From the Garden trailhead, to John’s Brook Lodge, up the Phelps trail, and at the junction its .7 miles up to Haystack. Normal enough. Ascend Little Haystack; and there, get my first close up view of Haystack. Stop for a snack. Ascend. Before I knew it I stood at the top.

On top of Haystack, Mt. Marcy in the background.

Almost unconsciously I looked over to Mt. Marcy, pictured above, and looked to the exact spot where I sat nearly two years earlier, now standing where I thought I could never stand – Mt. Haystack. In my mind it was as if I looked back in time and said to myself, you did it. Relief. While the journey was long, the climb from Little Haystack to Haystack and back again was relatively easy. The real challenges of the day were still to come.

Haystack from Little Haystack.

Messiah said, “With man this is impossible, but with God all things are possible” (Matt. 19:26). The words that took root on that October 2018 day developed a long shadow of doubt about Mt. Haystack. Was it impossible for me? Nope. The Lord was preparing me these last 21 months. Reshaping a life that was, well, misshapen. The 305lb. me would not have been able to do it, “with man this is impossible,” but the renewed man did.

There will be many challenges in life, some much more tragic than my fear of a mountain; but the remedy is the same: faith. Not faith in oneself, but faith in the ever-present, ever-faithful, living God who will never leave or forsake.

What is your Haystack?

From left: Basin, and just behind, Saddleback, and in the back Gothics.

The most challenging part of the day was the descent from Haystack (1000′ elevation loss), the ascent up Basin (900′ elevation gain), and then over the notorious cliffs of Saddleback. There was no fear or apprehension of these challenges, just the thrill of meeting them head on. My fear was now behind me.

Long hike back to car.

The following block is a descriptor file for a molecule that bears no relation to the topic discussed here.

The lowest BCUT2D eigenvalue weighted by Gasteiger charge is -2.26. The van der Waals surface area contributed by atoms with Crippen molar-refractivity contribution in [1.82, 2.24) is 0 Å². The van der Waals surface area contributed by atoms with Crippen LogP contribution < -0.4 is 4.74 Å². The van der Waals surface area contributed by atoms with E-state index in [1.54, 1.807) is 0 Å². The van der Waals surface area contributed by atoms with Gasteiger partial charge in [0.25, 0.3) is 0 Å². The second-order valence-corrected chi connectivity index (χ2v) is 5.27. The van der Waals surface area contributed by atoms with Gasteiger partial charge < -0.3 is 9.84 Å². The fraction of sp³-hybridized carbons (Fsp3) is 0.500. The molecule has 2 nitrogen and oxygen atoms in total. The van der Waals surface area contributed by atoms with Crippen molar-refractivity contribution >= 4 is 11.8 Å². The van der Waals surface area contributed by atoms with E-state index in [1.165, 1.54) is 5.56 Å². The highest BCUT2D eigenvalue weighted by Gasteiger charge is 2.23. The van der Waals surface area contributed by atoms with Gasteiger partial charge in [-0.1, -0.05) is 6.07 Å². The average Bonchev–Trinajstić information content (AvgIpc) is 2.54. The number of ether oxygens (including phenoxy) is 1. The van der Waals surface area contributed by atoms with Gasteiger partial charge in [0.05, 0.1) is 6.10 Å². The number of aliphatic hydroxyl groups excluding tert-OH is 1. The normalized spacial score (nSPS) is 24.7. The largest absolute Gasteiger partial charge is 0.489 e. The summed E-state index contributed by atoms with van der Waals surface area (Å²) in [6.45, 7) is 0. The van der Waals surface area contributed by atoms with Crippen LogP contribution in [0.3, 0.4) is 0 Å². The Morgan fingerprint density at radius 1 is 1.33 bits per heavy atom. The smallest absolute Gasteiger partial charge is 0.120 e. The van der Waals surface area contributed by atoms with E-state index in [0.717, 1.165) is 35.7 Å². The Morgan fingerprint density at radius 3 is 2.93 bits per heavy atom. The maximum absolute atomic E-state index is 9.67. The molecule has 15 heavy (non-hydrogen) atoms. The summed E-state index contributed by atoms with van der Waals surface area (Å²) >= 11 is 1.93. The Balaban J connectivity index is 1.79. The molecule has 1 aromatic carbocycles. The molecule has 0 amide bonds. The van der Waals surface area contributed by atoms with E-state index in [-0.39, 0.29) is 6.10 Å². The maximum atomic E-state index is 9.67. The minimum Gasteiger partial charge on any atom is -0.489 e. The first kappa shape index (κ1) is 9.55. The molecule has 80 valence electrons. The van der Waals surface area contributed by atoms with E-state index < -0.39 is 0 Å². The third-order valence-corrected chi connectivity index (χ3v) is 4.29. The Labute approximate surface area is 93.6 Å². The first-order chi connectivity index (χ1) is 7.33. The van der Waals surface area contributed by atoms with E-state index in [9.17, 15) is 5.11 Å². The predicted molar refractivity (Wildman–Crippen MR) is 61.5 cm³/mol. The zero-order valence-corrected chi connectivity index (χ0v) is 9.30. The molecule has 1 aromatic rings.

Milage: 17.5
Elevation gain: 5000 feet (+-)
Time on trail: 11.5 hours
Move time: 10.5 hours
High Peaks: 38, 39, 40.

Never give up. Never stop exploring. Trust in the Lord.

ADK Cascade and Porter Trip Report

Preparing to head down Cascade, and back to reality after a great morning of hiking.

On Thursday morning, January 30, 2020, I took a quick trip up to the High Peaks region of New York to climb Cascade and Porter Mts. I usually avoid Cascade as it is perhaps the most popular high peak, given its ease of access and short distance. During the spring, summer, and fall this trail is extremely busy, and because of that, not very enjoyable.

However, it is a fantastic hike. When I arrived at 8:00am the temperature was 3F. For any Adirondack winter hike, correct gear is a must – wool and microfiber clothing, in layers is vital. No cotton.

Frozen tree tops on the way up Cascade.

The trail was well broken out, as expected, which made for a faster pace. I used micro-spikes from start to finish. Snowshoes would have been overkill. The scenery was beautiful. Windswept and frozen trees against the clear blue sky. There are several places as you gain elevation for spectacular views to inspire and motivate to reach the top.